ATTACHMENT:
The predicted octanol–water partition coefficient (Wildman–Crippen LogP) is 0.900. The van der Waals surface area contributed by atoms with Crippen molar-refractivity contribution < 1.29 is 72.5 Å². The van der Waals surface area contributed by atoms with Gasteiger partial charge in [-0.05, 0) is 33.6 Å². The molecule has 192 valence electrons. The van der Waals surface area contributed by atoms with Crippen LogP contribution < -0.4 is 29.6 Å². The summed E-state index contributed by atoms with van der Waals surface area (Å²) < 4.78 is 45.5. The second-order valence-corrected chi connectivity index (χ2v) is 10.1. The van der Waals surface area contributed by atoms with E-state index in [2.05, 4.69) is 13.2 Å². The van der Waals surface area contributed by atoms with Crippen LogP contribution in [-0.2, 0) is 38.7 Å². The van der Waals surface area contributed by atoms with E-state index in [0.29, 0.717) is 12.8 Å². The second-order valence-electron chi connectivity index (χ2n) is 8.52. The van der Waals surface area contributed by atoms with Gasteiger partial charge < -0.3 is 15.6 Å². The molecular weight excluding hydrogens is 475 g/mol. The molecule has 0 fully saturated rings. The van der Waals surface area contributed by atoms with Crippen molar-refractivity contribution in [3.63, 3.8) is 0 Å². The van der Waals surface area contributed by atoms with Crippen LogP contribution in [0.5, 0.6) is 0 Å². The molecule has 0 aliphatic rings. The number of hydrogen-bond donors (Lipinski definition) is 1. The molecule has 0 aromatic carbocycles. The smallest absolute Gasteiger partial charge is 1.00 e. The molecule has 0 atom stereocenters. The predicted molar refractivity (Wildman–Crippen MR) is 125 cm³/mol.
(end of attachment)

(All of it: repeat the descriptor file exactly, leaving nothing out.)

The predicted octanol–water partition coefficient (Wildman–Crippen LogP) is 0.900. The van der Waals surface area contributed by atoms with Crippen molar-refractivity contribution < 1.29 is 72.5 Å². The van der Waals surface area contributed by atoms with Gasteiger partial charge in [-0.05, 0) is 33.6 Å². The molecule has 192 valence electrons. The van der Waals surface area contributed by atoms with Crippen LogP contribution < -0.4 is 29.6 Å². The summed E-state index contributed by atoms with van der Waals surface area (Å²) < 4.78 is 45.5. The second-order valence-corrected chi connectivity index (χ2v) is 10.1. The van der Waals surface area contributed by atoms with E-state index in [2.05, 4.69) is 13.2 Å². The van der Waals surface area contributed by atoms with Crippen LogP contribution in [-0.2, 0) is 38.7 Å². The van der Waals surface area contributed by atoms with E-state index in [0.29, 0.717) is 12.8 Å². The second-order valence-electron chi connectivity index (χ2n) is 8.52. The van der Waals surface area contributed by atoms with Gasteiger partial charge < -0.3 is 15.6 Å². The molecular weight excluding hydrogens is 475 g/mol. The molecule has 0 fully saturated rings. The van der Waals surface area contributed by atoms with Crippen molar-refractivity contribution in [3.63, 3.8) is 0 Å². The van der Waals surface area contributed by atoms with Crippen LogP contribution in [0.5, 0.6) is 0 Å². The molecule has 0 aliphatic rings. The number of hydrogen-bond donors (Lipinski definition) is 1. The molecule has 0 aromatic carbocycles. The smallest absolute Gasteiger partial charge is 1.00 e. The molecule has 0 atom stereocenters. The predicted molar refractivity (Wildman–Crippen MR) is 125 cm³/mol.